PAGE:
Busy Phillips
Credit: Getty Images

To follow Busy Philipps on Instagram is to get intimate with her inner thoughts. The former Dawson’s Creek actress uses the app to chronicle what it’s like to raise two daughters, Birdie, 9, and Cricket, 4, with husband Marc Silverstein—and gets unabashedly real about the epic fails that come with motherhood. She uses her feed to seek health advice, to bring fans to the red carpet, to document hospital visits, to campaign for social justice, and even as a place of business (in an interview with The Cut, Philipps explained that she's unashamed of posting sponsored content because, well, it pays damn well). Does candidness come at a price? Well, she does get sent the occasional dick pic, she says with a laugh.

We caught up with Philipps to discuss what really goes down in her DMs, why rosé-flavored vodka is her new thing, and why her upcoming film, I Feel Pretty, is so relatable.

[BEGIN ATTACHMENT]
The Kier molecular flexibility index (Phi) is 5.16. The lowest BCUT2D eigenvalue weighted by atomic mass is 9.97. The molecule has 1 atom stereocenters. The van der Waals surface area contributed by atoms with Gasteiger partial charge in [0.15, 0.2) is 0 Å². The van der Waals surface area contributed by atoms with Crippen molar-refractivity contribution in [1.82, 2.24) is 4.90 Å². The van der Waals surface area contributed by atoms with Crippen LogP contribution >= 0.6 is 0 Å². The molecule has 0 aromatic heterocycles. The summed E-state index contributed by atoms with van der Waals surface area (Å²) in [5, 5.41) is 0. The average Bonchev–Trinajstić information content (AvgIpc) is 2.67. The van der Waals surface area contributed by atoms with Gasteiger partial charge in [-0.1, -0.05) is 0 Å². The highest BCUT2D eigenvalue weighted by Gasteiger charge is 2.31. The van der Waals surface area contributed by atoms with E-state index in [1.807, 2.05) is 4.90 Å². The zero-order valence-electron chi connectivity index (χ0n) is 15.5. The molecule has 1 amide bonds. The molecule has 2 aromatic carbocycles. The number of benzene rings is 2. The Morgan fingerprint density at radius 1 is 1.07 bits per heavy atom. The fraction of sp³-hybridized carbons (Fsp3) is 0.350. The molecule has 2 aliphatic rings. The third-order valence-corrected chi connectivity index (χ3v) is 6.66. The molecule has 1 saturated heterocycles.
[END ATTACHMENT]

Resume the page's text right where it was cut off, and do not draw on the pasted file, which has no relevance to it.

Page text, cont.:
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You're very conversational with your fans on social media. Do you get flooded with DMs? I definitely have floods of DMs. You can see the main line, the first two words [of each message]. I don't look at photos because 90 percent of the time you're not gonna be excited about what you're opening. I mean, I did get like, you know, a dick pic. It was so funny too because my friend Ed Droste and I were talking about this and he was like, "You for sure get them." I was like, "I don't. I’m telling you I don’t." And he’s like, "Give me your phone." And he scrolled through my DMs until he found one. So he did find one but, I mean, I feel like my odds are at this point good. Maybe if you print this they won’t be great; maybe I’ll be flooded.

It's funny how much intimacy we have with strangers today. I think that's one of the wonderful things about social media. We all know what it is at its worst, but at its best it's incredibly unifying and comforting that no matter where you live in this world, you're experiencing the same types of things as other humans. Everyone is just looking for connection and looking to express what they’re going through. What I’m going through is no different than some woman in London or New York or Ohio.